ICU Management & Practice, ICU Volume 11 - Issue 4 - Winter 2011/2012

Anaesthesiology and Intensive Care in Bulgaria

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Zlatina Alexieva, MD
Department of
Anaesthesiology and
Intensive Care Medicine
Military Medical Academy
Sofia, Bulgaria

Nikolay Petrov, MD
Department of
Anaesthesiology and
Intensive Care Medicine
Military Medical Academy
Sofia, Bulgaria

The accession of Bulgaria as a member of the European Union in 2007, has meant that in recent years, there is an increasing drive to reset Bulgaria’s healthcare system along the lines of the other EU member states. However, such modernisation is not easily arrived at. The recent and ongoing instability in the political environment engendered by the severe economic crisis and frequent changes in the political climate present healthcare centres in Bulgaria with the challenge of providing their patients European quality healthcare services with limited and often insufficient resources. This challenge applies particularly to hospital departments that provide high-cost medical services such as the departments of intensive care and anaesthesiology, and which we focus on in this article.


Organisation of Anaesthesiology and Intensive Care

The Bulgarian Ministry of Health defines how the clinics of anaesthesiology and intensive care are organised. Departments of anaesthesiology exist either as independent clinics within general hospitals for active treatment, located in every major city in the country, or as separate units appended to other clinics such as neurology and cardiology depending on the needs of intensive care in each particular hospital. There are currently five medical universities in Bulgaria with academic departments in anaesthesiology and intensive care in Sofia, Plovdiv, Varna, Pleven and Stara Zagora.

Statistics from recent years show that the average annual number of incoming patients in intensive treatment in Bulgaria is around 77,000. Of those 46,000 will be discharged, 9,000 pass away, and the remaining transferred for further treatment to other departments. Specialists in anaesthesiology and intensive care are responsible also for the transport of critically ill patients in and outside Bulgaria. Specialised anaesthesiology and resuscitation teams participate in peacekeeping missions in Iraq and Afghanistan.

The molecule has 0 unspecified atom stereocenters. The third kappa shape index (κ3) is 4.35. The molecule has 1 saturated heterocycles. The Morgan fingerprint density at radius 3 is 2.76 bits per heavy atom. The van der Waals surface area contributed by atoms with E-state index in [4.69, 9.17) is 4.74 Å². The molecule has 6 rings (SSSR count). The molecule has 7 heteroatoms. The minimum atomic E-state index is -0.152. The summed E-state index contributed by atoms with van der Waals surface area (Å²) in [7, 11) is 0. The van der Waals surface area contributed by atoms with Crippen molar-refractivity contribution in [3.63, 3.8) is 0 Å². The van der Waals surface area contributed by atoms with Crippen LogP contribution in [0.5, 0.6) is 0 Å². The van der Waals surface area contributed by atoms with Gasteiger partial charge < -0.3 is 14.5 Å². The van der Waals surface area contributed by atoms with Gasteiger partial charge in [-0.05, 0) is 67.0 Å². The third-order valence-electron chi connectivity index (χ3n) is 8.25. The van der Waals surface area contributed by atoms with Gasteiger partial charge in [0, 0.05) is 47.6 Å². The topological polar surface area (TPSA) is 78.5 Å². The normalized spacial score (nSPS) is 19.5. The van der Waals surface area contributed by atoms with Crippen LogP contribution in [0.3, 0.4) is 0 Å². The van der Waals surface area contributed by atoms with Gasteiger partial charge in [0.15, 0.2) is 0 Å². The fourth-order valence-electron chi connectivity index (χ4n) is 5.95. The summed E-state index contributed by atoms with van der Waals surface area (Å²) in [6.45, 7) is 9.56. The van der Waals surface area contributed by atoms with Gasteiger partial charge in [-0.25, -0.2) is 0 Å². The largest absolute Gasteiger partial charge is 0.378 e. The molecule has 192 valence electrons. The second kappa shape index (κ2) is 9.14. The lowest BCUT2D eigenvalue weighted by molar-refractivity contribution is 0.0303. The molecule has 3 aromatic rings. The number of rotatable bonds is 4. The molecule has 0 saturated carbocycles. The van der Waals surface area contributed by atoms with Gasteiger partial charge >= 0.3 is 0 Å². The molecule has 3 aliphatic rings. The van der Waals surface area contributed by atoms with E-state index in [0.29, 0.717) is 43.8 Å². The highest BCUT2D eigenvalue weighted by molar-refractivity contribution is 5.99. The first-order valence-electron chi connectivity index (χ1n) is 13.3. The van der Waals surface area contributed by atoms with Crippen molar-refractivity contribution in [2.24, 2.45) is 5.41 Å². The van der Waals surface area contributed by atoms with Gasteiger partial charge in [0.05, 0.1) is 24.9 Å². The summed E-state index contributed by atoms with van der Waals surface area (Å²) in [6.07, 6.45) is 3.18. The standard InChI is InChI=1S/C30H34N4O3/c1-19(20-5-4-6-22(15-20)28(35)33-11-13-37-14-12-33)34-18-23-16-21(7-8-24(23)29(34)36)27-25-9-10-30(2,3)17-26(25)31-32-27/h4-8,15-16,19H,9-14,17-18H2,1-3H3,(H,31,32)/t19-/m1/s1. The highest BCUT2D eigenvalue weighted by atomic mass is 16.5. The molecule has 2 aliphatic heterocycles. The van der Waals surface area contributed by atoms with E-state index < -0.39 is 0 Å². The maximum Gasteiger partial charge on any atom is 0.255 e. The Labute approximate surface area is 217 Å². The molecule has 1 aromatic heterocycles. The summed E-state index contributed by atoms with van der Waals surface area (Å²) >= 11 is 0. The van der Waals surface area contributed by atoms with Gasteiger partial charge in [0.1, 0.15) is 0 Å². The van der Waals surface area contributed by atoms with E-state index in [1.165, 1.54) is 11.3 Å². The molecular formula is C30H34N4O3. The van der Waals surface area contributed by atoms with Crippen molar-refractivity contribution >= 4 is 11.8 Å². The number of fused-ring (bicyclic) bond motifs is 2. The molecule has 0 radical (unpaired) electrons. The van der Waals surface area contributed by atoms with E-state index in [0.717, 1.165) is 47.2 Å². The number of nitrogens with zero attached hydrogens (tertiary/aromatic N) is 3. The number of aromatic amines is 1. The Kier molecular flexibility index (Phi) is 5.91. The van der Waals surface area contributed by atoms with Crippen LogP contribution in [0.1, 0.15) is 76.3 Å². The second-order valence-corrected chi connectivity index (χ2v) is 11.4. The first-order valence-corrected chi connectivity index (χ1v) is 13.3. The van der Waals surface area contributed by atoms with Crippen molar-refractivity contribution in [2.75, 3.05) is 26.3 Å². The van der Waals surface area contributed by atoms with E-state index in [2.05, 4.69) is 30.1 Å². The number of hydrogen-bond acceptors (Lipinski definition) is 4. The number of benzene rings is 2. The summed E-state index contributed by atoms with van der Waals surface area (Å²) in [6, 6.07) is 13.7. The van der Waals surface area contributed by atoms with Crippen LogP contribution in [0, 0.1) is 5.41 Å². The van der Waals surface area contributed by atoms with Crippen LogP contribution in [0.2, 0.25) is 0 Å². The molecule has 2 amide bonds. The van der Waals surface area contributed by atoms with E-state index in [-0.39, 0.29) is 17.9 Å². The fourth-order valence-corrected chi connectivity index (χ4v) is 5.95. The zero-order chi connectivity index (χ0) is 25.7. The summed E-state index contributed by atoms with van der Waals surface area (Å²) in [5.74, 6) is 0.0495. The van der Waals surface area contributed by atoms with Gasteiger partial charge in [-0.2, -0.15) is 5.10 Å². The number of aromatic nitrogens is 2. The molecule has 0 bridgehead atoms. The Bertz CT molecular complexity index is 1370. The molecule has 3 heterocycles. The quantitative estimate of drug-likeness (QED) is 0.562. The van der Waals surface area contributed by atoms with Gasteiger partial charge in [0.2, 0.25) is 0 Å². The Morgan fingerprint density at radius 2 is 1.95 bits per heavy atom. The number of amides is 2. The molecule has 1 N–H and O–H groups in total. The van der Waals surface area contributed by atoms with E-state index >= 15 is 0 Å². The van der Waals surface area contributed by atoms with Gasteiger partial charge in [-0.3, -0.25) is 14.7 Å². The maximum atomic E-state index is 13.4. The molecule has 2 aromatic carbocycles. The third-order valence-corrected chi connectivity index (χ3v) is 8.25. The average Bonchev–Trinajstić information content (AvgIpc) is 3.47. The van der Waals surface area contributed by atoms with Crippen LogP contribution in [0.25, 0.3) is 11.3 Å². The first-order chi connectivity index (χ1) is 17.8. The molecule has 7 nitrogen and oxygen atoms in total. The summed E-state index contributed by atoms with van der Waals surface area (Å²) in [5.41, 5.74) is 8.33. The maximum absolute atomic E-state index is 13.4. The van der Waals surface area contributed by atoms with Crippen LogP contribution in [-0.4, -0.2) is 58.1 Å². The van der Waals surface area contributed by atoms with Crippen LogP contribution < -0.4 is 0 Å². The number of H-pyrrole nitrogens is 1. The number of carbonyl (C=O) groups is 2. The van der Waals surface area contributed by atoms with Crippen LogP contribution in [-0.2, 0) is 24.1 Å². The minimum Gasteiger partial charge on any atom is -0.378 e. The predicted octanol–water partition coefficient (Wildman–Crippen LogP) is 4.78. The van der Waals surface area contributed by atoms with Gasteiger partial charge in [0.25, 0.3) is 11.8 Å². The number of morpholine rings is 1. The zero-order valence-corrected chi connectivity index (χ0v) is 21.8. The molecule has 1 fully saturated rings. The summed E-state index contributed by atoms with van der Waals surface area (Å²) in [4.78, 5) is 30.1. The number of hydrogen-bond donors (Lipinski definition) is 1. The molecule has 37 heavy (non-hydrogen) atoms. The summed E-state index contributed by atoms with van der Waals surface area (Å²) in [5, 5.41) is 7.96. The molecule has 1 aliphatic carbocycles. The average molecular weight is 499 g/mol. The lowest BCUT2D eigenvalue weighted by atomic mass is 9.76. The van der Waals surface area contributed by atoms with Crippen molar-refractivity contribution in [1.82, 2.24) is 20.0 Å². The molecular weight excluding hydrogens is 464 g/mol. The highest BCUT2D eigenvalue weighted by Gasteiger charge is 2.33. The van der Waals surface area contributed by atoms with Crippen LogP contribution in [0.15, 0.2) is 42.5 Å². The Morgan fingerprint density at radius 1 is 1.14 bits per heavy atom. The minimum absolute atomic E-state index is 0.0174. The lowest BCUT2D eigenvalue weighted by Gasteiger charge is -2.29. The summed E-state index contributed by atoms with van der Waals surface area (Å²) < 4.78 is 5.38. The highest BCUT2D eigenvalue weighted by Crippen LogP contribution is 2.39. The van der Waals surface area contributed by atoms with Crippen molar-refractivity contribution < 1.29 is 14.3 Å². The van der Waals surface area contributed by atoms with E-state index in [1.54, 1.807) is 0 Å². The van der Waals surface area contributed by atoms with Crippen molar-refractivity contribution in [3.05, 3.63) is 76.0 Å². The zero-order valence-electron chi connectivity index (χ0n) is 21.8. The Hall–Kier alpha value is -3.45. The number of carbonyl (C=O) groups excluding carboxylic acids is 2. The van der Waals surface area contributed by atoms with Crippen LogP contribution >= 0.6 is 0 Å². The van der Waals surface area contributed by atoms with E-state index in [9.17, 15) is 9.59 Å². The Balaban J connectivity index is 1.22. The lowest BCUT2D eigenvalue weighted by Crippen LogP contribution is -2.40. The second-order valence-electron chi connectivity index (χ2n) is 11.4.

Staff Shortages & Economic Migration

Currently, the number of anaesthesiologists/ intensivists in Bulgaria is around 700, which amounts to roughly two percent of the total number of doctors in the country. There is one anaesthesiologist per 10,000 patients, which is highly insufficient for the needs of the territory. Understaffing is one of the most serious issues anaesthesiology and intensive care in Bulgaria faces. The primary reasons noted for the deficit in staff are low pay and heavy workloads on medical staff in these units. Understandably, a significant percentage of trained anaesthesiology professionals choose to continue their careers abroad.

Another problem stems from the inadequate funding of the anaesthesiology and intensive care units by the State. As there is a lack of follow-up centres (i.e. rehabilitation centres, homecare, etc.) for further treatment following patient discharge, patients’ length of stay in ICU is prolonged, despite the fact that their condition is no longer life-threatening. Thus an additional burden is being placed on ICUs’ already inadequate budgets.


Goals and Future Challenges

There are several goals that the Society of Anaesthesiolgists in Bulgaria have set out to deal with existing and anticipated challenges in the field in the years to follow, that fall into three categories.

1. Scientific and Human Resource Development

• Enhance and develop qualifications and continuous training of existing staff;

• Retain current medical professionals and encourage addition of new specialists.

2. Optimisation of Funding

• Improve existing facilities and purchase modern equipment;

• Attract funding on project basis under EU programmes, and

• Ensure adequate valuation of medical services performed by anaesthesiology and intensive care units.

3. Reorganisation

• Redirect personnel to regional medical facilities depending on the demographic profile of the particular region.



Anaesthesiology and intensive care have a long tradition in Bulgaria and it is a highly respected profession. In their practice, Bulgarian anaesthesiologists and intensivists are confronted with many problems. Nevertheless, our specialists manage to develop and drive growth in accordance with the leading trends in Europe and worldwide.

Evidence of the enthusiasm with which Bulgarian anaesthesiologists and intensivists work and develop, are the regular congresses which enjoy international participation, organised by the Society of Anaesthesiologists in Bulgaria. The 17th edition of this congress took place in late October 2011 in Plovdiv. More than 600 doctors from Bulgaria and around the world participated.

Zlatina Alexieva, MD Department of Anaesthesiology and Intensive Care Medicine Military Medical Academy Sofia, Bulgaria <br> Nikolay Petrov, MD Departmen

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